Mott MacDonald has created a set of new guidelines that will help Jamaican planners, designers and developers with beach restoration and coastal management activities. Produced as part of the World Bank’s Disaster Vulnerability Reduction project, the guidelines will help to build climate resilience into existing and future designs for coastal management or beach restoration projects. The project was financed by the European Union-funded ACP-EU Natural Disaster Risk Reduction Program and managed by the Global Facility for Disaster Reduction and Recovery.
Jamaica’s coastal zone is extremely vulnerable to climate change impacts such as rising sea levels, while at the same time the increasing frequency of hurricanes is having a detrimental effect on poor coastal communities along the shoreline. The country’s coastal ecosystems have also suffered from overfishing and large developments along the coastline, which render the coastal zone increasingly vulnerable to natural hazards.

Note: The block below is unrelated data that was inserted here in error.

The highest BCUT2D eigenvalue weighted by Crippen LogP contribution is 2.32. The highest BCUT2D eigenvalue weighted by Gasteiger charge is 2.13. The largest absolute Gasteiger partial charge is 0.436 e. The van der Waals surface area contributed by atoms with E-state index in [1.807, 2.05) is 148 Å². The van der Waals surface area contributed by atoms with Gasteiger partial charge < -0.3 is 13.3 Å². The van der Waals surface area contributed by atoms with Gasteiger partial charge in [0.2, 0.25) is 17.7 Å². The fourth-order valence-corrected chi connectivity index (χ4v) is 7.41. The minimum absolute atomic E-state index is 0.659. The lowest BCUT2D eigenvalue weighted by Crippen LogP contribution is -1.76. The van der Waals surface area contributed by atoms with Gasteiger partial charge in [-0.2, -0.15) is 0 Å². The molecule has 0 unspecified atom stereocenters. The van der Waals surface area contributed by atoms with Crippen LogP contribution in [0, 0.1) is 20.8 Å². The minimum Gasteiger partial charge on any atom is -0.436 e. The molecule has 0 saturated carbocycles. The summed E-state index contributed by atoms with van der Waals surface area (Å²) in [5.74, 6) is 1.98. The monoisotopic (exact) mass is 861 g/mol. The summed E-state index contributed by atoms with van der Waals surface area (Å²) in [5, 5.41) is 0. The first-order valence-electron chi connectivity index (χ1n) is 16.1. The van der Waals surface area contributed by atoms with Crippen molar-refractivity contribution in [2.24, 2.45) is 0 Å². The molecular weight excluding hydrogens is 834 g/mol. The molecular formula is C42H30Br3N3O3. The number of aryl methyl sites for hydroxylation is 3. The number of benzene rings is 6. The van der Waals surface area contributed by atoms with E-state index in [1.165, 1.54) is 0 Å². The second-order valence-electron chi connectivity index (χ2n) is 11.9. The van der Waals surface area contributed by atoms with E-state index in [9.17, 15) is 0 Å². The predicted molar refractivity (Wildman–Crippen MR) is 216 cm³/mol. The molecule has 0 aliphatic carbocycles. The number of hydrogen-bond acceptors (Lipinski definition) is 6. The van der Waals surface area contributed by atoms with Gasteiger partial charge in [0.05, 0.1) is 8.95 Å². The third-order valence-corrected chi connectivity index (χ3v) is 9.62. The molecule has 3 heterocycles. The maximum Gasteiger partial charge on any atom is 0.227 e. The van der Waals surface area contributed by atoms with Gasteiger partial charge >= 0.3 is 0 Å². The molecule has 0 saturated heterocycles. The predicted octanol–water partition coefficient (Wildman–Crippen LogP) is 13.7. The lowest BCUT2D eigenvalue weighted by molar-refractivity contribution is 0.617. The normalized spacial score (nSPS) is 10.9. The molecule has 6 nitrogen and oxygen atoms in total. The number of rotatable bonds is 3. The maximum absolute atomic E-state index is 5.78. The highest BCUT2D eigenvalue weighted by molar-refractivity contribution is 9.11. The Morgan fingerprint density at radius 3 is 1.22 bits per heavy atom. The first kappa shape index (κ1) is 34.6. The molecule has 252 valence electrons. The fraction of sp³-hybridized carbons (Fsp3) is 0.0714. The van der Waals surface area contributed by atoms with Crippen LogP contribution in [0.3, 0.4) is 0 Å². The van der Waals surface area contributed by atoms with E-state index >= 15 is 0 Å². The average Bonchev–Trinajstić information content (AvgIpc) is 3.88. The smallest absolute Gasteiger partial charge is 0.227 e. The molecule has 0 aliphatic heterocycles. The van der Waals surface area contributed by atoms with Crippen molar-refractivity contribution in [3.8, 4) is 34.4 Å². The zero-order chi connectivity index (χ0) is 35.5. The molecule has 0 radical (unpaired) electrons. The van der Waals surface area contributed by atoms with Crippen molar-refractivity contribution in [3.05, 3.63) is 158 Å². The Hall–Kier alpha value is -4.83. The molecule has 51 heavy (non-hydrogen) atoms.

The new guidelines, created in partnership with Sustainable Seas and Smith Warner International Ltd, concentrate on four key themes of nature-based interventions, stakeholder engagement, climate change impacts and evidence-based solutions. Mott MacDonald held engagement and facilitating workshops with the Government of Jamaica and other key stakeholders, as well as collaborating throughout the process with a technical working group. The consultancy also conducted a high-level geographic information system mapping exercise to classify the country’s coastline and reviewed up-to-date guidance on coral reef, sea grass and mangrove restoration, design and management.
Peter Phipps, Mott MacDonald’s project director, said: “There was a need to enhance previous guidelines and provide Jamaican stakeholders with the tools to plan, manage and initiate interventions at ridge to reef scale in a holistic manner, such as considering watershed boundaries, intertidal areas and nearshore coastal habitat rehabilitation. These new guidelines will offer advice on how coastal management schemes and activities in Jamaica can be implemented along the entire coast.”